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"[Club America] didn't want to come, but we showed them stats [demonstrating] that Arizona has a high Latino population that would appreciate the game," Quintero says.
A University of Phoenix Stadium spokesman did not want to disclose the loss of revenue because of last year's cancellation, but he acknowledged that money was lost because of the law.
"We were disappointed they did not play," says Scott Norton, a flack for the stadium. "We are excited [however] that [Club America] is returning to the market, and Arizona for that matter."
Long-time soccer fan Starky owns the Phoenix Monsoon, a minor league soccer team. He hopes the team will one day qualify for Major League Soccer, the United States' professional soccer league.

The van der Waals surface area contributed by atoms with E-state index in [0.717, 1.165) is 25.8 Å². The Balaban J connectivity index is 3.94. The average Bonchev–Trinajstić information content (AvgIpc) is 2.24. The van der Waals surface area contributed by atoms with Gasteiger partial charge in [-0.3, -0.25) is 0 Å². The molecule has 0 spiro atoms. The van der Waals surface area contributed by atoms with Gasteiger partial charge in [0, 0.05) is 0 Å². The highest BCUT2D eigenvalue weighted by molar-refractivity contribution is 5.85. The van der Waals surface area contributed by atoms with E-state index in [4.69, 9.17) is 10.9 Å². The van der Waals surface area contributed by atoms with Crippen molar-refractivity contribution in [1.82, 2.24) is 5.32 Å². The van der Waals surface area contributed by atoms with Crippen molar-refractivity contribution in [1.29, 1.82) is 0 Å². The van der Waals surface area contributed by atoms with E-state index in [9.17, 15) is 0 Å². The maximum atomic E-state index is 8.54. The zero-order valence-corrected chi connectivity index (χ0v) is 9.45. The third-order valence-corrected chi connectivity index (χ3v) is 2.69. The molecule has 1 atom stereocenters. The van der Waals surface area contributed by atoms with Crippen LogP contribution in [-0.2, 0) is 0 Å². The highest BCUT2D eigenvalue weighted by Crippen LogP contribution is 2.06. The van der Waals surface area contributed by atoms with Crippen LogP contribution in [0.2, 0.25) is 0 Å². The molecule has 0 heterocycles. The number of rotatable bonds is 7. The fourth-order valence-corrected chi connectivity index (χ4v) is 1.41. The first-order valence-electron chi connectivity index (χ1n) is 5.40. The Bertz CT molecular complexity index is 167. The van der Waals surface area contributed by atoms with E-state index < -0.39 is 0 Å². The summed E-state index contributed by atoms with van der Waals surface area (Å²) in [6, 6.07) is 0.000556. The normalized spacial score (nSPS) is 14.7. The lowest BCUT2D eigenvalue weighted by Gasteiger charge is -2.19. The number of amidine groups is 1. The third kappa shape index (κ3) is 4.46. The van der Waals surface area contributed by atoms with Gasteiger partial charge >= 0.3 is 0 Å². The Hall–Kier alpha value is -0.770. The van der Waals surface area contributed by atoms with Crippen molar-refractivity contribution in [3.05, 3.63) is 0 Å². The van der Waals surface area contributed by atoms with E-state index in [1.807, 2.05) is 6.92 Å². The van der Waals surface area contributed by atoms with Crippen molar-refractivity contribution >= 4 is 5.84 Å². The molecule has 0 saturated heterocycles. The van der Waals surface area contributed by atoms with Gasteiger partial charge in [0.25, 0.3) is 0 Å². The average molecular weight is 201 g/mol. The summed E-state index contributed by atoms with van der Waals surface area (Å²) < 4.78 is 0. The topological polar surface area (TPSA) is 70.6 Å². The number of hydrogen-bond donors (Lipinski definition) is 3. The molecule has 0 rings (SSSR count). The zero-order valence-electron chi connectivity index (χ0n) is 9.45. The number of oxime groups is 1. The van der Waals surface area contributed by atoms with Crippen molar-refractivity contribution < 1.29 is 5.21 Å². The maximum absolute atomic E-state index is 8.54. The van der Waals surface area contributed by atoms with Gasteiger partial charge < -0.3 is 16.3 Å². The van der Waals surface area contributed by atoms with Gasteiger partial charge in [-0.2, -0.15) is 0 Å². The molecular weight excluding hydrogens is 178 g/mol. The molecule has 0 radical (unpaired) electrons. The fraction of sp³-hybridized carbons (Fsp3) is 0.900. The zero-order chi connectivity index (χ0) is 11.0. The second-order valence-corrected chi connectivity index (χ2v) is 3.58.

He is also a local elementary school teacher who has established business relationships with some of Mexico's soccer managers, thus enabling him to bring prominent teams such as Club America to play in the Valley.
But even with Starky's intention of sending a message to the anti-immigrant crowd, the Phoenix-based human-rights group Puente disagrees with the game being held in Arizona.
After the passage of SB 1070, many groups and politicians, including U.S. Representative Raul Grijalva, called for an Arizona boycott. Grijalva has since reversed his position.
"They are massaging the message," says Puente's leader Sal Reza of the game's promoters.
Because of SB 1070, many entertainment events have skipped Arizona. Musical acts have also refused to play the state.
Reza, however, wants to make it clear that Puente's planned demonstration is not a shot at the promoters, much less the Mexican soccer teams.
"This is aimed at the economic lifeline of the most racist state [in the country]," he insists.